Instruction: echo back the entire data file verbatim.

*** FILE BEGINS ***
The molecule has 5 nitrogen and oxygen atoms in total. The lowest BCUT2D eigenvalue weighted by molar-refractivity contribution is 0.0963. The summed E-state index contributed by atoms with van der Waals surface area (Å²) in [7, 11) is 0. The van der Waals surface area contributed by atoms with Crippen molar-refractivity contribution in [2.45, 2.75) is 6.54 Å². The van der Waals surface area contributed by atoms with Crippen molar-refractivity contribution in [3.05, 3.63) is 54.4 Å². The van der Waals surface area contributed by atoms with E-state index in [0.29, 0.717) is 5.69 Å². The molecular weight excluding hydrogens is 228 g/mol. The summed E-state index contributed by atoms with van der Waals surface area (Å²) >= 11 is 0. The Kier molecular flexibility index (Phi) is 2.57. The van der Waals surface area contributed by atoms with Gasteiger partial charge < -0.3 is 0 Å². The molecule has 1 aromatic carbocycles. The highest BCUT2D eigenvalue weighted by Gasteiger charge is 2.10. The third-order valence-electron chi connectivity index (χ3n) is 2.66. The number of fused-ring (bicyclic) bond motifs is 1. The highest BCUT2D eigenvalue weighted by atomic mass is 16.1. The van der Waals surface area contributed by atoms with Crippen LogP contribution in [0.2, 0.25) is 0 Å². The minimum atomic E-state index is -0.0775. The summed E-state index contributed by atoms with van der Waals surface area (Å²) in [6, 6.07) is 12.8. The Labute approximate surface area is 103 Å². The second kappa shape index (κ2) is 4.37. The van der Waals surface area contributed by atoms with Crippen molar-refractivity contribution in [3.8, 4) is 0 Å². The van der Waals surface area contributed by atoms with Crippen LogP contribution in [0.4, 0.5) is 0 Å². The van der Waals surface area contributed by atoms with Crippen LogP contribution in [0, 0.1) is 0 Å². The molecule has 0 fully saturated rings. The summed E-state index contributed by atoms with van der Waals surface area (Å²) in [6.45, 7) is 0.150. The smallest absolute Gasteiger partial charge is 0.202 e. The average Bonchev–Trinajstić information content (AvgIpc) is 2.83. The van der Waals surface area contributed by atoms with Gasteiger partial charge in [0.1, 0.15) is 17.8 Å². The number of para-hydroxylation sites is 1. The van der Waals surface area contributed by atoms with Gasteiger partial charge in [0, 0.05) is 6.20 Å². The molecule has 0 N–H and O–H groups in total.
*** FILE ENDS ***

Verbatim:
The molecule has 5 nitrogen and oxygen atoms in total. The lowest BCUT2D eigenvalue weighted by molar-refractivity contribution is 0.0963. The summed E-state index contributed by atoms with van der Waals surface area (Å²) in [7, 11) is 0. The van der Waals surface area contributed by atoms with Crippen molar-refractivity contribution in [2.45, 2.75) is 6.54 Å². The van der Waals surface area contributed by atoms with Crippen molar-refractivity contribution in [3.05, 3.63) is 54.4 Å². The van der Waals surface area contributed by atoms with E-state index in [0.29, 0.717) is 5.69 Å². The molecular weight excluding hydrogens is 228 g/mol. The summed E-state index contributed by atoms with van der Waals surface area (Å²) >= 11 is 0. The Kier molecular flexibility index (Phi) is 2.57. The van der Waals surface area contributed by atoms with Gasteiger partial charge < -0.3 is 0 Å². The molecule has 1 aromatic carbocycles. The highest BCUT2D eigenvalue weighted by Gasteiger charge is 2.10. The third-order valence-electron chi connectivity index (χ3n) is 2.66. The number of fused-ring (bicyclic) bond motifs is 1. The highest BCUT2D eigenvalue weighted by atomic mass is 16.1. The van der Waals surface area contributed by atoms with Crippen LogP contribution in [0.2, 0.25) is 0 Å². The minimum atomic E-state index is -0.0775. The summed E-state index contributed by atoms with van der Waals surface area (Å²) in [6, 6.07) is 12.8. The Labute approximate surface area is 103 Å². The second kappa shape index (κ2) is 4.37. The van der Waals surface area contributed by atoms with Crippen molar-refractivity contribution in [3.8, 4) is 0 Å². The van der Waals surface area contributed by atoms with Crippen LogP contribution in [0.4, 0.5) is 0 Å². The van der Waals surface area contributed by atoms with Crippen LogP contribution in [0, 0.1) is 0 Å². The molecule has 0 fully saturated rings. The summed E-state index contributed by atoms with van der Waals surface area (Å²) in [6.45, 7) is 0.150. The smallest absolute Gasteiger partial charge is 0.202 e. The average Bonchev–Trinajstić information content (AvgIpc) is 2.83. The van der Waals surface area contributed by atoms with Gasteiger partial charge in [0.1, 0.15) is 17.8 Å². The number of para-hydroxylation sites is 1. The van der Waals surface area contributed by atoms with Gasteiger partial charge in [0, 0.05) is 6.20 Å². The molecule has 0 N–H and O–H groups in total.